6. Financial analysts

  7. Management consultants

  8. Lawyers

  9. Architects

  10. Nurses

  11. Physicians

  12. Surgeons

  13. Dentists

  14. Scientists

  15. Systems analysts

  16. Journalists and editors

  17. Foreign Law advisors

  18. Psychologists

  19. Technical publication writers

  20. Market research analysts

  21. Teachers in elementary, secondary schools or colleges.

A foreign national may be considered for a US family visa if they are one of the following:

  1. The spouse of a US citizen (IR1, CR1, or K-3 visas)

  2. The parent of a US citizen that is 21 or older.

  3. A fiancé of a US citizen (K-1 visa)

  4. The child of a K-1 fiance (K-2 visa)

  5. The child of a K-3 spouse (K-4 visa)

  6. An adopted child of a US citizen (IR-3 or IR-4 visa)

  7. A sibling of a US citizen.

You can also get a temporary visa for either work or pleasure (B-1 or B-2) respectively. B-1 visas may vary in length, however, B-2 visas are typically only good for up to 90 days, before they have to be renewed.


Additionally, there are different kinds of student visas available for students. They are as follows:

  1. F-1 Visas are for fulltime students who wish to study in the US at a formal school, college or university.

  2. M-1 Visas are for fulltime students who wish to study in the US at a non-academic or vocational institution, such as a technical college.

Exchange visas are granted to individuals who participate in qualifying programs, and can last for up to 18 months. They are typically known as J-1 visas.


Canadians get preferential treatment for traveling to the US and can easily be granted a TN-1 visa. It comes with the following benefits:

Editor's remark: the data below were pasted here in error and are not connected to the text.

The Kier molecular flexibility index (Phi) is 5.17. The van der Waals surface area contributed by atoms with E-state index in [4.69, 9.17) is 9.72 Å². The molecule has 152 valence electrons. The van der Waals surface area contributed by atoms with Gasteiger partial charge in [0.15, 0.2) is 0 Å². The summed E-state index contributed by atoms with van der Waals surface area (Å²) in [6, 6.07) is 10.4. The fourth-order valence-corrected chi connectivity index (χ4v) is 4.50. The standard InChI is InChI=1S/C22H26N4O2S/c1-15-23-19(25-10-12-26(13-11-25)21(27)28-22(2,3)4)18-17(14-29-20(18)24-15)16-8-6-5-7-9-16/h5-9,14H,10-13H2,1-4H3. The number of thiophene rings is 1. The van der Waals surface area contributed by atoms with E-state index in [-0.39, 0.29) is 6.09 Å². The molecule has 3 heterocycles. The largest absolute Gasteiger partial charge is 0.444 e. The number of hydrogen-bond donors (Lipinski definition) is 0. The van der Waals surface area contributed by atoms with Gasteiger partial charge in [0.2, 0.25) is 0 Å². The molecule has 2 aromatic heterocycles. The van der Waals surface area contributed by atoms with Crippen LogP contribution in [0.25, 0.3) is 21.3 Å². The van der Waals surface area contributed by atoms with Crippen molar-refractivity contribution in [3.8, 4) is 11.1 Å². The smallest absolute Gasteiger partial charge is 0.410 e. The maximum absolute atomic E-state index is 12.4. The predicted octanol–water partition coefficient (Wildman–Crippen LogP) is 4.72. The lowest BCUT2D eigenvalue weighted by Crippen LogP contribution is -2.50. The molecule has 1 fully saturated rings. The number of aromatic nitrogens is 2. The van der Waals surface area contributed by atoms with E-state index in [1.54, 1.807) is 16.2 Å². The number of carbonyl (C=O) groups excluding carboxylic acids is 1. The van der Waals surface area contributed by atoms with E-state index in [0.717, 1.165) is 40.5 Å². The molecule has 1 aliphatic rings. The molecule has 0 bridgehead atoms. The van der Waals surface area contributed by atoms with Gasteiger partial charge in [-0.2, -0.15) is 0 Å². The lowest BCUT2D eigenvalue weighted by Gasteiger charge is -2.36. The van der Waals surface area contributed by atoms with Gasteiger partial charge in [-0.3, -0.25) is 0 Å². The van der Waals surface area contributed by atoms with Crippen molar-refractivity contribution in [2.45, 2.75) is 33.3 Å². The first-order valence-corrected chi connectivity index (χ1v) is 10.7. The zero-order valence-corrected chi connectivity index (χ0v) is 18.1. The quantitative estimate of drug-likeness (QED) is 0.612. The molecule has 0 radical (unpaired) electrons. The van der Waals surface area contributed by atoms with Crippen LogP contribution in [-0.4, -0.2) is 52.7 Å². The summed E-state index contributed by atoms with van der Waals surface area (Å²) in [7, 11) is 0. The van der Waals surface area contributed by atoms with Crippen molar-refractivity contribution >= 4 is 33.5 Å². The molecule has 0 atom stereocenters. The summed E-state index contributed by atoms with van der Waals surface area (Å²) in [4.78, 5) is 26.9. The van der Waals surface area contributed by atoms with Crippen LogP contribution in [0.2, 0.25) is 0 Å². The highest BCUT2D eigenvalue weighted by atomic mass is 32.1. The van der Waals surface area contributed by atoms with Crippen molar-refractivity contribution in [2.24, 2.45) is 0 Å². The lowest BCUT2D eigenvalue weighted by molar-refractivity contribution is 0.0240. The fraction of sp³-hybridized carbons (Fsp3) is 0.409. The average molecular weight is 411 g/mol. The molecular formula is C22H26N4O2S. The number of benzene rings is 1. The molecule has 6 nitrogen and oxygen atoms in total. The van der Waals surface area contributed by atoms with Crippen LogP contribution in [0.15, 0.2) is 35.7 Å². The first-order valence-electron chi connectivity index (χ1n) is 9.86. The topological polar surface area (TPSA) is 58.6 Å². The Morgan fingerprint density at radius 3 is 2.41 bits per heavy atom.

1. Initially granted for 1 year, but can be renewed indefinitely.

  2. Can be applied for at the US-Canadian border, and is almost always granted immediately.

  3. Less documentation is typically required.

The Visa Lottery Program is, as the name implies, a random, luck-based system in which people may apply for a Visa freely through the US Department of State within a specific timeframe for each fiscal year. Unfortunately, for the current year (DV-2024), the application has already opened on October 5, 2022 and ended on November 8, 2022. That said, if you would like to consider this as an option, mark your calendars for around this time and give it a try. You can't win if you don't play. If you are interested, the official instructions can be found here.


Finally, there individuals who qualify for asylum or refugee status may qualify for these special Visas. In order to qualify for a refugee green card, you would need to satisfy the following conditions:

  1. Properly file Form I-485

  2. Be admitted into the US as a refugee under section 207 of the Immigration and Nationality Act (INA).

  3. You are physically present in the US so you can file Form I-485.

  4. Your refugee status has not been revoked.

  5. You are not currently a permanent resident.

  6. Attend your interview for a green card.

  7. Obtain your green card.

To qualify for an asylum green card, you would need to satisfy the following conditions:

  1. Complete Form I-485

  2. Assemble and be able to provide all necessary supporting documentation.

  3. Obtain necessary filing fees.

  4. Submit all applicable forms and documents to USCIS.

  5. Attend all appointments for biometrics and identification.

  6. Attend green card interview.

  7. Obtain your green card.

And there you have it. I apologize in advance if this article was not too helpful. I was genuinely surprised myself how many different routes there are to obtain a visa in the US, and if I tried to explain the process for each of these routes in-depth, this article would never be finished. If anyone would like me to describe the processes of any specific visa route, please feel free to contact me, and I will try to make a new blog post. Stay tuned for the next post, and enjoy the rest of your weekend.